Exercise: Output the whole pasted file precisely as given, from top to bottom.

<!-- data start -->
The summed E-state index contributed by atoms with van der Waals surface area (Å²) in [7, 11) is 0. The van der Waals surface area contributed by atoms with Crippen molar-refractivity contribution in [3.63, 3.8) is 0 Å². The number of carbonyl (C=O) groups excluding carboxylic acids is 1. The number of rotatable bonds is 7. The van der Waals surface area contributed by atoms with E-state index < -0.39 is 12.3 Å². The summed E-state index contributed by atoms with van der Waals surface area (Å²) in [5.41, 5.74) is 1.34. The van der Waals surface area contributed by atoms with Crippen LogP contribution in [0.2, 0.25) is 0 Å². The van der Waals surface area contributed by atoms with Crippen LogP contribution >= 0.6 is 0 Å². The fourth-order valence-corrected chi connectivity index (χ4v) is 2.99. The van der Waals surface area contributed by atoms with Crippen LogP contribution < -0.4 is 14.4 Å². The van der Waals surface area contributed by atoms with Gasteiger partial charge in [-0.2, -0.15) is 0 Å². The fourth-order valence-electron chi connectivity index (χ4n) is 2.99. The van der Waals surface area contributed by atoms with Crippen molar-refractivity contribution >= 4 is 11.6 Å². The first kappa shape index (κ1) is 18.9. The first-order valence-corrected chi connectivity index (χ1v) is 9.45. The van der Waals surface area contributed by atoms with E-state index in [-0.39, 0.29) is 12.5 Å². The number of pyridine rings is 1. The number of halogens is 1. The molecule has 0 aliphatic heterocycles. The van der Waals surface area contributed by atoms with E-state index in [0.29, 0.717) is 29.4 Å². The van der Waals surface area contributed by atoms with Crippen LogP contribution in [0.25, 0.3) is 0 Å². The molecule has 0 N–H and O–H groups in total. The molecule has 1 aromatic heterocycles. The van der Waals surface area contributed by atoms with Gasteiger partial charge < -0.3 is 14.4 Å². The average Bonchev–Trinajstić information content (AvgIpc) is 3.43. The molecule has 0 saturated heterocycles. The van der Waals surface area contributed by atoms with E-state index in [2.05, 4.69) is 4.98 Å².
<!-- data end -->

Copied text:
The summed E-state index contributed by atoms with van der Waals surface area (Å²) in [7, 11) is 0. The van der Waals surface area contributed by atoms with Crippen molar-refractivity contribution in [3.63, 3.8) is 0 Å². The number of carbonyl (C=O) groups excluding carboxylic acids is 1. The number of rotatable bonds is 7. The van der Waals surface area contributed by atoms with E-state index < -0.39 is 12.3 Å². The summed E-state index contributed by atoms with van der Waals surface area (Å²) in [5.41, 5.74) is 1.34. The van der Waals surface area contributed by atoms with Crippen LogP contribution in [0.2, 0.25) is 0 Å². The van der Waals surface area contributed by atoms with Crippen LogP contribution >= 0.6 is 0 Å². The fourth-order valence-corrected chi connectivity index (χ4v) is 2.99. The van der Waals surface area contributed by atoms with Crippen LogP contribution < -0.4 is 14.4 Å². The van der Waals surface area contributed by atoms with Gasteiger partial charge in [-0.2, -0.15) is 0 Å². The fourth-order valence-electron chi connectivity index (χ4n) is 2.99. The van der Waals surface area contributed by atoms with Crippen molar-refractivity contribution >= 4 is 11.6 Å². The first kappa shape index (κ1) is 18.9. The first-order valence-corrected chi connectivity index (χ1v) is 9.45. The van der Waals surface area contributed by atoms with E-state index in [-0.39, 0.29) is 12.5 Å². The number of pyridine rings is 1. The number of halogens is 1. The molecule has 0 aliphatic heterocycles. The van der Waals surface area contributed by atoms with E-state index in [0.29, 0.717) is 29.4 Å². The van der Waals surface area contributed by atoms with Crippen LogP contribution in [0.25, 0.3) is 0 Å². The molecule has 0 N–H and O–H groups in total. The molecule has 1 aromatic heterocycles. The van der Waals surface area contributed by atoms with Gasteiger partial charge < -0.3 is 14.4 Å². The average Bonchev–Trinajstić information content (AvgIpc) is 3.43. The molecule has 0 saturated heterocycles. The van der Waals surface area contributed by atoms with E-state index in [2.05, 4.69) is 4.98 Å².